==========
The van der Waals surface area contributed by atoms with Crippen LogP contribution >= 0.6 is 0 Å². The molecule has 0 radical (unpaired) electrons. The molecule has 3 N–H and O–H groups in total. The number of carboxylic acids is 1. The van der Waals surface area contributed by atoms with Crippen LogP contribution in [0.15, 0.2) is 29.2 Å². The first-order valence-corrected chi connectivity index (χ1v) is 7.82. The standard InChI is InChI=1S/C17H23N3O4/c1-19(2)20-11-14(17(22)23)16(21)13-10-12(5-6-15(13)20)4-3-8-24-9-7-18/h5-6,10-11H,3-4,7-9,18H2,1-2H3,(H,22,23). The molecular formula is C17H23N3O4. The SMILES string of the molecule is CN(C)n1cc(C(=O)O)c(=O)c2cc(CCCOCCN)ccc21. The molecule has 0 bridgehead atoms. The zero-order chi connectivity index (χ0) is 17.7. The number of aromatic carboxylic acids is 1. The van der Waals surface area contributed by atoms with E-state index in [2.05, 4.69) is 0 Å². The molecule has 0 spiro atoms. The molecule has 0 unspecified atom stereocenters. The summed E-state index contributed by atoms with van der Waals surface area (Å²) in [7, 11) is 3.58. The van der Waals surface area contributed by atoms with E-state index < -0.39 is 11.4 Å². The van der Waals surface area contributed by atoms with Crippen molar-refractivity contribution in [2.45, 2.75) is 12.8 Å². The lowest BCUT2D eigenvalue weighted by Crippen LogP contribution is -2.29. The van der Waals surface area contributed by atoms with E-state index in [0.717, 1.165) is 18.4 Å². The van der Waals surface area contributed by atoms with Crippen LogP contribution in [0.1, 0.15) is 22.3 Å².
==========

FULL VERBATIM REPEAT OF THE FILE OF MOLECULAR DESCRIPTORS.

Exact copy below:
The van der Waals surface area contributed by atoms with Crippen LogP contribution >= 0.6 is 0 Å². The molecule has 0 radical (unpaired) electrons. The molecule has 3 N–H and O–H groups in total. The number of carboxylic acids is 1. The van der Waals surface area contributed by atoms with Crippen LogP contribution in [0.15, 0.2) is 29.2 Å². The first-order valence-corrected chi connectivity index (χ1v) is 7.82. The standard InChI is InChI=1S/C17H23N3O4/c1-19(2)20-11-14(17(22)23)16(21)13-10-12(5-6-15(13)20)4-3-8-24-9-7-18/h5-6,10-11H,3-4,7-9,18H2,1-2H3,(H,22,23). The molecular formula is C17H23N3O4. The SMILES string of the molecule is CN(C)n1cc(C(=O)O)c(=O)c2cc(CCCOCCN)ccc21. The molecule has 0 bridgehead atoms. The zero-order chi connectivity index (χ0) is 17.7. The number of aromatic carboxylic acids is 1. The van der Waals surface area contributed by atoms with E-state index in [2.05, 4.69) is 0 Å². The molecule has 0 spiro atoms. The molecule has 0 unspecified atom stereocenters. The summed E-state index contributed by atoms with van der Waals surface area (Å²) in [7, 11) is 3.58. The van der Waals surface area contributed by atoms with E-state index < -0.39 is 11.4 Å². The van der Waals surface area contributed by atoms with Crippen molar-refractivity contribution in [2.45, 2.75) is 12.8 Å². The lowest BCUT2D eigenvalue weighted by Crippen LogP contribution is -2.29. The van der Waals surface area contributed by atoms with E-state index in [0.717, 1.165) is 18.4 Å². The van der Waals surface area contributed by atoms with Crippen LogP contribution in [0.1, 0.15) is 22.3 Å².